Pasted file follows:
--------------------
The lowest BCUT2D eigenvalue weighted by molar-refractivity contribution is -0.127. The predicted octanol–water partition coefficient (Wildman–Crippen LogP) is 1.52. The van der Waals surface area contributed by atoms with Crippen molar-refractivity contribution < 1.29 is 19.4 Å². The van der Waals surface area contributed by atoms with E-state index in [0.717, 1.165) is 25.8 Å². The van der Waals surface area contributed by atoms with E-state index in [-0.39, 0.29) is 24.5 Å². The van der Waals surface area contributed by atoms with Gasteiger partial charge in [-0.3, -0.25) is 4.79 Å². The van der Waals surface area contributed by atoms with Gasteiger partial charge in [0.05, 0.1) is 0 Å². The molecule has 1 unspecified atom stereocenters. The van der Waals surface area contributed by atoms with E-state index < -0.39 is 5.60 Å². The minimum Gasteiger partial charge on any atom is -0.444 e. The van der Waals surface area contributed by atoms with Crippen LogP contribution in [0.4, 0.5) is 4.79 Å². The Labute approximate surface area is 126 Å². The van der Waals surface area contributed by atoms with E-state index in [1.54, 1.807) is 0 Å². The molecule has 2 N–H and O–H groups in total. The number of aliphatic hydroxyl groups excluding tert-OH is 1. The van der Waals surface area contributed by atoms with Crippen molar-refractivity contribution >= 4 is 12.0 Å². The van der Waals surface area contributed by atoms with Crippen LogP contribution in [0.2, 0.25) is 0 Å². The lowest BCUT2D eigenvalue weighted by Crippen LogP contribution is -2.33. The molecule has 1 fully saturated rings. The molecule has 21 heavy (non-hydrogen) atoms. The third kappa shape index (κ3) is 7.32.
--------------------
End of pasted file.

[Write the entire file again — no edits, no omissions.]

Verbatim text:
The lowest BCUT2D eigenvalue weighted by molar-refractivity contribution is -0.127. The predicted octanol–water partition coefficient (Wildman–Crippen LogP) is 1.52. The van der Waals surface area contributed by atoms with Crippen molar-refractivity contribution < 1.29 is 19.4 Å². The van der Waals surface area contributed by atoms with E-state index in [0.717, 1.165) is 25.8 Å². The van der Waals surface area contributed by atoms with E-state index in [-0.39, 0.29) is 24.5 Å². The van der Waals surface area contributed by atoms with Gasteiger partial charge in [-0.3, -0.25) is 4.79 Å². The van der Waals surface area contributed by atoms with Gasteiger partial charge in [0.05, 0.1) is 0 Å². The molecule has 1 unspecified atom stereocenters. The van der Waals surface area contributed by atoms with E-state index < -0.39 is 5.60 Å². The minimum Gasteiger partial charge on any atom is -0.444 e. The van der Waals surface area contributed by atoms with Crippen LogP contribution in [0.4, 0.5) is 4.79 Å². The Labute approximate surface area is 126 Å². The van der Waals surface area contributed by atoms with E-state index in [1.54, 1.807) is 0 Å². The molecule has 2 N–H and O–H groups in total. The number of aliphatic hydroxyl groups excluding tert-OH is 1. The van der Waals surface area contributed by atoms with Crippen molar-refractivity contribution >= 4 is 12.0 Å². The van der Waals surface area contributed by atoms with Crippen LogP contribution in [0.2, 0.25) is 0 Å². The lowest BCUT2D eigenvalue weighted by Crippen LogP contribution is -2.33. The molecule has 1 fully saturated rings. The molecule has 21 heavy (non-hydrogen) atoms. The third kappa shape index (κ3) is 7.32.